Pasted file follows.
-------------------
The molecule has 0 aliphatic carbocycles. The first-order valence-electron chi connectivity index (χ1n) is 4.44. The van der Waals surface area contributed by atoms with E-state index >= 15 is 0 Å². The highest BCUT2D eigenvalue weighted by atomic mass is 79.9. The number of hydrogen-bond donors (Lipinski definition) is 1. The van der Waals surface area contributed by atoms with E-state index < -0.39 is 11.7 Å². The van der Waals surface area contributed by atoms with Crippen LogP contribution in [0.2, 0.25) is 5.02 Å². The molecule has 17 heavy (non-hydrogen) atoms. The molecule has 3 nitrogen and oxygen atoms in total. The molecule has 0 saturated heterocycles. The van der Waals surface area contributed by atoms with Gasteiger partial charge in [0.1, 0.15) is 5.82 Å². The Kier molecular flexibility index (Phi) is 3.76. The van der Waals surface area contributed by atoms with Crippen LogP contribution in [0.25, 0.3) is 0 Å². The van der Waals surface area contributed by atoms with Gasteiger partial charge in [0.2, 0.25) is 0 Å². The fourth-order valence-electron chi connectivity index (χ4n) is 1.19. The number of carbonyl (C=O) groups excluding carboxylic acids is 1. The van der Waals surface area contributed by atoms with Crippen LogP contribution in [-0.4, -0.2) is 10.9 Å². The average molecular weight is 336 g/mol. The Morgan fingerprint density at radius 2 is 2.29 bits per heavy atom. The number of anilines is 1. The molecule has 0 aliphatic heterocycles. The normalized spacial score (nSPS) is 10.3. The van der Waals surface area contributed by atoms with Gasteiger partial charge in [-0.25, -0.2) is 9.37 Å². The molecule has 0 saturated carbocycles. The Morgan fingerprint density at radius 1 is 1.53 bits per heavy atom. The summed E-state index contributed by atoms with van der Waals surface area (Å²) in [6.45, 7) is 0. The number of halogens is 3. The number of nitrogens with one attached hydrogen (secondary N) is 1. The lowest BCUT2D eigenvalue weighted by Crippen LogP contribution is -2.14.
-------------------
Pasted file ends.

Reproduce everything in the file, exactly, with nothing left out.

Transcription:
The molecule has 0 aliphatic carbocycles. The first-order valence-electron chi connectivity index (χ1n) is 4.44. The van der Waals surface area contributed by atoms with E-state index >= 15 is 0 Å². The highest BCUT2D eigenvalue weighted by atomic mass is 79.9. The number of hydrogen-bond donors (Lipinski definition) is 1. The van der Waals surface area contributed by atoms with E-state index < -0.39 is 11.7 Å². The van der Waals surface area contributed by atoms with Crippen LogP contribution in [0.2, 0.25) is 5.02 Å². The molecule has 17 heavy (non-hydrogen) atoms. The molecule has 3 nitrogen and oxygen atoms in total. The molecule has 0 saturated heterocycles. The van der Waals surface area contributed by atoms with Gasteiger partial charge in [0.1, 0.15) is 5.82 Å². The Kier molecular flexibility index (Phi) is 3.76. The van der Waals surface area contributed by atoms with Crippen LogP contribution in [0.25, 0.3) is 0 Å². The van der Waals surface area contributed by atoms with Gasteiger partial charge in [0.2, 0.25) is 0 Å². The fourth-order valence-electron chi connectivity index (χ4n) is 1.19. The number of carbonyl (C=O) groups excluding carboxylic acids is 1. The van der Waals surface area contributed by atoms with Crippen LogP contribution in [-0.4, -0.2) is 10.9 Å². The average molecular weight is 336 g/mol. The Morgan fingerprint density at radius 2 is 2.29 bits per heavy atom. The number of anilines is 1. The molecule has 0 aliphatic heterocycles. The normalized spacial score (nSPS) is 10.3. The van der Waals surface area contributed by atoms with Gasteiger partial charge in [-0.25, -0.2) is 9.37 Å². The molecule has 0 saturated carbocycles. The Morgan fingerprint density at radius 1 is 1.53 bits per heavy atom. The summed E-state index contributed by atoms with van der Waals surface area (Å²) in [6.45, 7) is 0. The number of halogens is 3. The number of nitrogens with one attached hydrogen (secondary N) is 1. The lowest BCUT2D eigenvalue weighted by Crippen LogP contribution is -2.14.